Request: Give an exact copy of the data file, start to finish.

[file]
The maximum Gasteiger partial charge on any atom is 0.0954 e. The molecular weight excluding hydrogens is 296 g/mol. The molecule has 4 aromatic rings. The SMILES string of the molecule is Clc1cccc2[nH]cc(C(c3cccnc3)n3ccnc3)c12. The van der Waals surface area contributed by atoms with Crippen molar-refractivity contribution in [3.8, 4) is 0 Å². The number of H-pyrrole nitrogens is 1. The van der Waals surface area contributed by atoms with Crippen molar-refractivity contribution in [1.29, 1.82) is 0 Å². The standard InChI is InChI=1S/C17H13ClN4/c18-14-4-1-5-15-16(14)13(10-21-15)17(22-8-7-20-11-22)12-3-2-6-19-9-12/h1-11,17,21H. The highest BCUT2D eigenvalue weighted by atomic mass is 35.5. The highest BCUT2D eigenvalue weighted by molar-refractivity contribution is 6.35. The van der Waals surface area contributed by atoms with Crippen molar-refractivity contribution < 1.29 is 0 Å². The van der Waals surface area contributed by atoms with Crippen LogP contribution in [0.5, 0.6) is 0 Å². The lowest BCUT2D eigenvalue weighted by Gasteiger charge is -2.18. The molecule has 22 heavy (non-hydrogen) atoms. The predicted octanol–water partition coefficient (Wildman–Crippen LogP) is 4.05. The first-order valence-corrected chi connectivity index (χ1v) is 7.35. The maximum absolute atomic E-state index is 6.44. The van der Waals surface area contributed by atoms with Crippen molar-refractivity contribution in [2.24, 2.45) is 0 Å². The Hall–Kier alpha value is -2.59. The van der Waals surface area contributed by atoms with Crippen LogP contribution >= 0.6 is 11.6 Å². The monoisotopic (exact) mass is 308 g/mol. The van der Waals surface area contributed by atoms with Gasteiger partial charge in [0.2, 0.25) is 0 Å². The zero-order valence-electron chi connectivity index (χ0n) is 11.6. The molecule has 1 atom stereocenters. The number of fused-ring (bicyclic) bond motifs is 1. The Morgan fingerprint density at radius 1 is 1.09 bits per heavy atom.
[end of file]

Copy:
The maximum Gasteiger partial charge on any atom is 0.0954 e. The molecular weight excluding hydrogens is 296 g/mol. The molecule has 4 aromatic rings. The SMILES string of the molecule is Clc1cccc2[nH]cc(C(c3cccnc3)n3ccnc3)c12. The van der Waals surface area contributed by atoms with Crippen molar-refractivity contribution in [3.8, 4) is 0 Å². The number of H-pyrrole nitrogens is 1. The van der Waals surface area contributed by atoms with Crippen molar-refractivity contribution in [1.29, 1.82) is 0 Å². The standard InChI is InChI=1S/C17H13ClN4/c18-14-4-1-5-15-16(14)13(10-21-15)17(22-8-7-20-11-22)12-3-2-6-19-9-12/h1-11,17,21H. The highest BCUT2D eigenvalue weighted by atomic mass is 35.5. The highest BCUT2D eigenvalue weighted by molar-refractivity contribution is 6.35. The van der Waals surface area contributed by atoms with Crippen molar-refractivity contribution < 1.29 is 0 Å². The van der Waals surface area contributed by atoms with Crippen LogP contribution in [0.5, 0.6) is 0 Å². The lowest BCUT2D eigenvalue weighted by Gasteiger charge is -2.18. The molecule has 22 heavy (non-hydrogen) atoms. The predicted octanol–water partition coefficient (Wildman–Crippen LogP) is 4.05. The first-order valence-corrected chi connectivity index (χ1v) is 7.35. The maximum absolute atomic E-state index is 6.44. The van der Waals surface area contributed by atoms with Crippen molar-refractivity contribution in [2.24, 2.45) is 0 Å². The Hall–Kier alpha value is -2.59. The van der Waals surface area contributed by atoms with Crippen LogP contribution >= 0.6 is 11.6 Å². The monoisotopic (exact) mass is 308 g/mol. The van der Waals surface area contributed by atoms with Gasteiger partial charge in [0.2, 0.25) is 0 Å². The zero-order valence-electron chi connectivity index (χ0n) is 11.6. The molecule has 1 atom stereocenters. The number of fused-ring (bicyclic) bond motifs is 1. The Morgan fingerprint density at radius 1 is 1.09 bits per heavy atom.